NEW YORK – The loss of the eminent philanthropist Dimitrios Kaloidis left sadness and a great void in the Greek Diaspora. He passed away at the age of 85 on September 17.
Those who knew Dimitri Kaloidis characterize him as a humble, hospitable and warm man – who always wanted to give.
Speaking about the death of Kaloidis, Archbishop Elpidophoros said, “the life of Dimitri was a life of success – but also a life of sacrifice and generosity to the Church and to God. He was a man full of love – which was supplemented by the wisdom and love of his wife. Mr. Kaloidis’ story will be written in golden letters in the history textbooks of Hellenism and on the pages of the hearts of all those who were lucky enough to know him and benefit from him.”
His friend and business partner for 22 years, George Makkos (co-owner of Terrace on the Park), spoke to The National Herald about the benefactor and philanthropist who offered much to the Greek-American community.
“We are all devastated by his death,” he said. “Our thoughts are with his wife, Georgia. Dimitri was a remarkable person and a true friend. He was a great benefactor and philanthropist – a pillar of the Greek-American community. We worked in the same office every day and I will miss him very much – his thoughts, his love. He leaves a big void in our hearts.”
Makkos added, “he was always straightforward, a gentleman in his dealings, and an excellent family man. The donations he made to the Greek community are many and will remain in perpetuity. He leaves behind a legacy of works.”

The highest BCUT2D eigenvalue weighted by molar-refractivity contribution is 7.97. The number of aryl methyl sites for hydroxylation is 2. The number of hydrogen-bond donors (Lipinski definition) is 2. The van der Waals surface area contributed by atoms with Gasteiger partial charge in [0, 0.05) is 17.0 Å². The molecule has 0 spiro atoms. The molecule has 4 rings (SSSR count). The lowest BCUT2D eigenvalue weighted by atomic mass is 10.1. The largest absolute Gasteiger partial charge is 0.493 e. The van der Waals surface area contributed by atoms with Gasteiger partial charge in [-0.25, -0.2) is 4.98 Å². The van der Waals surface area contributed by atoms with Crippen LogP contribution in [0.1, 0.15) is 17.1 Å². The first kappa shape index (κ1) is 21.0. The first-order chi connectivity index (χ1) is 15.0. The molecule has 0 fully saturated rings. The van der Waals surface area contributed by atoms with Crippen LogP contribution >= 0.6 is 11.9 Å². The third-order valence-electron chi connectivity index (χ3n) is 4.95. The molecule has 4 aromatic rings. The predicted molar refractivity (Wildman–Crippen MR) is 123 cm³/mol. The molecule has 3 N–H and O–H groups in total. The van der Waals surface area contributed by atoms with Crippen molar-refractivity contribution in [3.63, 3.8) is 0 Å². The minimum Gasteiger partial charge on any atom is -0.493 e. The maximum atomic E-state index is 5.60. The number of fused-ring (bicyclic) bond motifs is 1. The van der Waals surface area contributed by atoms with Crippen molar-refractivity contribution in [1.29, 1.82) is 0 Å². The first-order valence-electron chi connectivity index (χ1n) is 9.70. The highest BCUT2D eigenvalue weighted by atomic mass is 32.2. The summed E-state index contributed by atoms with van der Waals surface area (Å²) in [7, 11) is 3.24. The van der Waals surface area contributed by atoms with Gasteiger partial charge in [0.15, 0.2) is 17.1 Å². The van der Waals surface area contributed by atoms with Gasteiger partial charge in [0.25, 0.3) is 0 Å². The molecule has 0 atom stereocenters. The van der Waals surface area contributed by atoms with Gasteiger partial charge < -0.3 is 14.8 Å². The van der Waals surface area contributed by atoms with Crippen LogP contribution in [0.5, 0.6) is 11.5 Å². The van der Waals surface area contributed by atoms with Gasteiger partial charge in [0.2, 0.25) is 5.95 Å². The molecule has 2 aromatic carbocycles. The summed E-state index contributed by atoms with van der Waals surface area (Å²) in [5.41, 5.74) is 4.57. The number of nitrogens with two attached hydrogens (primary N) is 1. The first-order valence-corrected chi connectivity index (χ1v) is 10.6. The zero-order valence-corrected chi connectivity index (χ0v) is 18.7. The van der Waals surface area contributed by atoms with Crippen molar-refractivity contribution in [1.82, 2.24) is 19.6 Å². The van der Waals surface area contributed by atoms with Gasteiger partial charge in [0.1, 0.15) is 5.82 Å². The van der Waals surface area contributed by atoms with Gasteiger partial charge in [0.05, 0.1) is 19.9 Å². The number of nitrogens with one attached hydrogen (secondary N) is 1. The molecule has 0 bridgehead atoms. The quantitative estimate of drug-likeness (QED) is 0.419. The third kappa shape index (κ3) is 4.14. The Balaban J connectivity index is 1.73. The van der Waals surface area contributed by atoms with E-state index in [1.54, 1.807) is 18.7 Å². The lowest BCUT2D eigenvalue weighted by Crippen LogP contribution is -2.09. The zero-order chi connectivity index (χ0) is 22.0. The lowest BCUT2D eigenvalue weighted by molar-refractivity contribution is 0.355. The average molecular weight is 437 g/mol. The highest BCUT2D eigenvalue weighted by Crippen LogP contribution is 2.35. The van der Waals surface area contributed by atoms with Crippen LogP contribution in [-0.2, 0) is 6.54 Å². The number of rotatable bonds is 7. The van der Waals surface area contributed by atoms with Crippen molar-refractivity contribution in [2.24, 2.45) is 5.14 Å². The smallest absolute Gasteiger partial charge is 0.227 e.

The head of the afternoon division of the Greek School of Holy Cross School in Brooklyn, Eleftheria Oikouta, noted the significant donations to that particular school, which bears both his and his wife’s name. “We are overwhelmed. A hospitable man, intimate, approachable, humble despite his exterior affluence. He had a child-like spirit. He always embraced you. The humble Greek had remained.”
She emphasized Kaloidis’ appreciation for Greek language and culture, and his constant contributions to the school. “It’s as if a pillar of the school is gone. We knew all the time, during any difficulty, how close he was to us. His and his wife’s concern for the Greek language is enormous. He gave our school a shot in the arm, a vital tonic during our year of financial hardship in 1995. I wish there were others like Dimitris Kaloidis to help other schools not close,” she said, adding, “but he did not stop with that contribution. He showed his support in many ways and he was always been close to the community.”
Oikouta told The National Herald that, “a week ago the students of the school made a video for the start of the school year with the national anthem, dances and songs, and we sent it to Greece for Dimitris Kaloidis to see.”
PESKA President Philip Christopher said of Caloidis’ death: “The Hellenic Republic has lost a great benefactor and patriot. The Cypriot community in particular is mourning the death of a dear friend and comrade.”
At the age of 21, in 1955, Dimitrios Kaloidis immigrated from Petrina in Laconia to America on the Olympia ocean liner. He started working at a flower shop in Manhattan and then at a restaurant in Brooklyn as a busboy. After a short period of time, he opened his own small restaurant.
In 1963 his future wife Georgia came to America. Although they both originate from Laconia, they met not in Greece, but thousands of miles from their homeland, and they were married in 1974. As he had stated in the Kathimerini newspaper, “we did not have children of our own, but our children are all the children of the Community who are in need.” He loved Greece very much and spent more and more time there in recent years, and he chose recently to return to his beloved homeland.